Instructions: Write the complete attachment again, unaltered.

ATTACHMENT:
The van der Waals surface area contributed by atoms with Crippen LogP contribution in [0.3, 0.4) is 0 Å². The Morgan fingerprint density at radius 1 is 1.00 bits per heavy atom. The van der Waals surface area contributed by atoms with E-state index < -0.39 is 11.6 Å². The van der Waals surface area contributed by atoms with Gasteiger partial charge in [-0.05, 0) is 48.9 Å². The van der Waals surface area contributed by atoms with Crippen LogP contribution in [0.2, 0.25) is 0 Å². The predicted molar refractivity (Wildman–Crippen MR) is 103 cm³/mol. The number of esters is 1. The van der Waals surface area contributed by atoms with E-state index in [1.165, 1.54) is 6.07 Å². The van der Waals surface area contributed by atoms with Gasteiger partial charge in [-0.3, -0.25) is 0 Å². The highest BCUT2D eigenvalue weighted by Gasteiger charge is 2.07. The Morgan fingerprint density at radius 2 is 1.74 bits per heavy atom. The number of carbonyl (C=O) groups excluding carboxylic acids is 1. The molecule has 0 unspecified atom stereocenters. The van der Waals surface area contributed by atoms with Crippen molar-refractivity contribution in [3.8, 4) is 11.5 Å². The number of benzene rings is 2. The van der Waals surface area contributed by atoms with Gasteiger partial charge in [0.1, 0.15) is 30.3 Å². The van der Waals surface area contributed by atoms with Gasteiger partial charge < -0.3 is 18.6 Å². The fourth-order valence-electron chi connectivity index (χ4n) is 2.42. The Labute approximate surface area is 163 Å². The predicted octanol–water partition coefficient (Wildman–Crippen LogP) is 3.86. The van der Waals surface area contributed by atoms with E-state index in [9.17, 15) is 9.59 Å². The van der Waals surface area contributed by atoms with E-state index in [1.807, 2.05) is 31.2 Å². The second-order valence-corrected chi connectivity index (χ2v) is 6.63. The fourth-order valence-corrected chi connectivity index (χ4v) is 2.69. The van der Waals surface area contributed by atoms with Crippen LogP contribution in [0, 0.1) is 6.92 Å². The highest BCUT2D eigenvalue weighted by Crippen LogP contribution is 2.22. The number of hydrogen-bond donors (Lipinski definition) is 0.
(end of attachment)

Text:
The van der Waals surface area contributed by atoms with Crippen LogP contribution in [0.3, 0.4) is 0 Å². The Morgan fingerprint density at radius 1 is 1.00 bits per heavy atom. The van der Waals surface area contributed by atoms with E-state index < -0.39 is 11.6 Å². The van der Waals surface area contributed by atoms with Gasteiger partial charge in [-0.05, 0) is 48.9 Å². The van der Waals surface area contributed by atoms with Crippen LogP contribution in [0.2, 0.25) is 0 Å². The predicted molar refractivity (Wildman–Crippen MR) is 103 cm³/mol. The number of esters is 1. The van der Waals surface area contributed by atoms with E-state index in [1.165, 1.54) is 6.07 Å². The van der Waals surface area contributed by atoms with Gasteiger partial charge in [-0.3, -0.25) is 0 Å². The highest BCUT2D eigenvalue weighted by Gasteiger charge is 2.07. The Morgan fingerprint density at radius 2 is 1.74 bits per heavy atom. The number of carbonyl (C=O) groups excluding carboxylic acids is 1. The molecule has 0 unspecified atom stereocenters. The van der Waals surface area contributed by atoms with Crippen molar-refractivity contribution in [3.8, 4) is 11.5 Å². The number of benzene rings is 2. The van der Waals surface area contributed by atoms with Gasteiger partial charge in [0.1, 0.15) is 30.3 Å². The van der Waals surface area contributed by atoms with Gasteiger partial charge < -0.3 is 18.6 Å². The fourth-order valence-electron chi connectivity index (χ4n) is 2.42. The Labute approximate surface area is 163 Å². The predicted octanol–water partition coefficient (Wildman–Crippen LogP) is 3.86. The van der Waals surface area contributed by atoms with E-state index in [9.17, 15) is 9.59 Å². The van der Waals surface area contributed by atoms with E-state index in [1.807, 2.05) is 31.2 Å². The second-order valence-corrected chi connectivity index (χ2v) is 6.63. The fourth-order valence-corrected chi connectivity index (χ4v) is 2.69. The van der Waals surface area contributed by atoms with Crippen LogP contribution in [0, 0.1) is 6.92 Å². The highest BCUT2D eigenvalue weighted by Crippen LogP contribution is 2.22. The number of hydrogen-bond donors (Lipinski definition) is 0.